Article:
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2D and 3D Installations

Learning Contexts

Visual Arts

Artist

One of the final panels for the school foyer

Peter Cleverley

School

Weston School

Duration of Project

10 weeks

Students Involved

240 students, Years 0 - 8

The completed panels in the new administration block look festive and fabulous, a visual feast of colour and form that emit feelings of whimsical delight on entering the space.

(Peter Cleverley, Artist)

Background

The school called on artist Peter Cleverley because they were in the process of building a new administration block and they wanted to create an installation of 2D and 3D items that were integral to the design and environment of the school office foyer. Working with the architects of the building, who allowed wall space for display purposes, they used conservationally sound, non-permanent canvas panes for wall areas. On these panels each child in the school was given the opportunity to create art pieces using the concept of family and environment making art that reflected their unique North Otago lifestyle and experience, art that was grounded in their daily lives at school, home, farms and community. Overarching this was the night sky painted in luminous paints showing Matariki and the Southern Cross, giving children a sense of their place in the scheme of things.

Process

Artistic Experience: (taught in five by one and a half hour sessions for each class)

Peter took all classes through Colour Theory , by teaching students about colours - how to mix and make them, their properties and temperatures

Peter then demonstrated, introducing new mediums step by step, how to make a 3 dimensional creature of the students' own choice (or star/starfish in the case of the Juniors).

Step One: Wire netting armature for a star

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Step Two: Papier Maché over armature

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Step Three: Plaster of Paris then goes over papier maché

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Step four: Painting the creatures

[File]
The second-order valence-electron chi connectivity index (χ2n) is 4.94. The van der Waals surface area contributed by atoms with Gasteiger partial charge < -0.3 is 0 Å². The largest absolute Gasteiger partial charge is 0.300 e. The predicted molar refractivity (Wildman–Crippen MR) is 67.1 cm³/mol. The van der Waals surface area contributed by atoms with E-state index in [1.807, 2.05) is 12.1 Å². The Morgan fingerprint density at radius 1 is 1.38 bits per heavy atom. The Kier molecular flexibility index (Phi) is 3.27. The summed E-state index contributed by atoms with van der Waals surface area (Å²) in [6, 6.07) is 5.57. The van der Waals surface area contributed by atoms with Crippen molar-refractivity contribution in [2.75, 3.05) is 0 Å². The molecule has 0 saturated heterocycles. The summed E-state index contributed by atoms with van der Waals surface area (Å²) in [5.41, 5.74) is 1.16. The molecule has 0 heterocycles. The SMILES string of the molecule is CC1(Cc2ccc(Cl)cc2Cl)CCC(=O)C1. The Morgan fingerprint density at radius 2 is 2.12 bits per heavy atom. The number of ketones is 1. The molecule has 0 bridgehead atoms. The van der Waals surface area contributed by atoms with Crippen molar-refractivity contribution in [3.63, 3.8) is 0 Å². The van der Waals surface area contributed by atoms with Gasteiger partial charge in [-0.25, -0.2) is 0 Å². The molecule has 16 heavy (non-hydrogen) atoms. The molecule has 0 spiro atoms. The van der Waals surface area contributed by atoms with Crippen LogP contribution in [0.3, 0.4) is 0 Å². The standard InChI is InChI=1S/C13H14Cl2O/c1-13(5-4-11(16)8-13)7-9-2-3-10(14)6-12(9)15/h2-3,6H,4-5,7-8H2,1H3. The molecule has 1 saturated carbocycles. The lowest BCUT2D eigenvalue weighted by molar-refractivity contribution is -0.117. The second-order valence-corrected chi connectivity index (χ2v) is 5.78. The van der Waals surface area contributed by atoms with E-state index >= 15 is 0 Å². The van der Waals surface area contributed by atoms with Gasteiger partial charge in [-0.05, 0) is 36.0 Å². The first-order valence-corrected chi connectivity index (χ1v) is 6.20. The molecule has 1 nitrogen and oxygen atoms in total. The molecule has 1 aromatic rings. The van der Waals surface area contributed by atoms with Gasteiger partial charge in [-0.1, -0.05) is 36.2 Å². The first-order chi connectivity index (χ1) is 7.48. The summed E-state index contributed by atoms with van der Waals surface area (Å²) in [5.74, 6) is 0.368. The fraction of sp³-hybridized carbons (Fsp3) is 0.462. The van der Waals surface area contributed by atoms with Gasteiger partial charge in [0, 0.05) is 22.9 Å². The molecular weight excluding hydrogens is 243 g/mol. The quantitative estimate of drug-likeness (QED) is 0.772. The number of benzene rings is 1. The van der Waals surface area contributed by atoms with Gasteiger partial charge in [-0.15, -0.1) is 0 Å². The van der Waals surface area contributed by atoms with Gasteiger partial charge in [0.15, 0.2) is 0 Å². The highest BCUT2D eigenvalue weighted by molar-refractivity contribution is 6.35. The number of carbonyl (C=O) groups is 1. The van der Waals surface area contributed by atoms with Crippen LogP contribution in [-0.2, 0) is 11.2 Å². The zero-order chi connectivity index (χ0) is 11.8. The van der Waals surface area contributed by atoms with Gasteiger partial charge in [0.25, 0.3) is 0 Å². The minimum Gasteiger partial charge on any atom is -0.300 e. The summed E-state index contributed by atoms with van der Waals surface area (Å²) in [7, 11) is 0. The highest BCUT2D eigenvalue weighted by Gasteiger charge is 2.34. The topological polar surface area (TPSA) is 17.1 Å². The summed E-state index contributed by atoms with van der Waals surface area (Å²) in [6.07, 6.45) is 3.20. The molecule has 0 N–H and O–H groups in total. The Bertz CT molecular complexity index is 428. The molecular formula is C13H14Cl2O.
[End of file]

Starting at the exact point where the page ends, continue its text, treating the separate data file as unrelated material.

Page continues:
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Step five: Peter, after preparing the canvases, co-ordinated the painting of the panels by the students.

Peter then installed the large, completed panels in the new administration block, looking festive and fabulous, a visual feast of colour and form that emit feelings of whimsical delight on entering the space. (Peter)

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Student learning

Year 8's comments:

Because Peter is an expert, he sees things in your work that other teachers don't see. He can see what makes a good picture and he talks to you individually at your level.

 Peter allows you to develop your own ideas. He gives you freedom and then gives you pointers along the way.

 Peter is an artist and he is different to a teacher because he has a greater depth of knowledge of colour and how to make colour.

 Peter is a professional. He is an experienced person showing you how to do it right, do it properly. I wouldn't have known how to make this bird otherwise.

 Peter is able to see things about our work. He is able to take an idea from our work and tell us things I wouldn't have thought of.

 I like the way Peter can tell us about N.Z. artists as we make our birds

Related learning

Social Sciences: The knowledge, skills and experience gained during the project integrated well with the strands of Identity, Culture and Organisation, as well as Place and Environment and Continuity and Change, as the students came to grasp how the past is important to people, how our place in New Zealand is significant and how culture is expressed in our daily lives.

Impact on school community

Besides the P.D within the class lessons that we appreciated, Peter ran a painting workshop for the teachers, which we found challenging and instructive.Peter offered an all day drawing and painting workshop for parents and teachers, which they found enormously rewarding.

 This is wonderful P.D. We are learning alongside the students, learning new skills.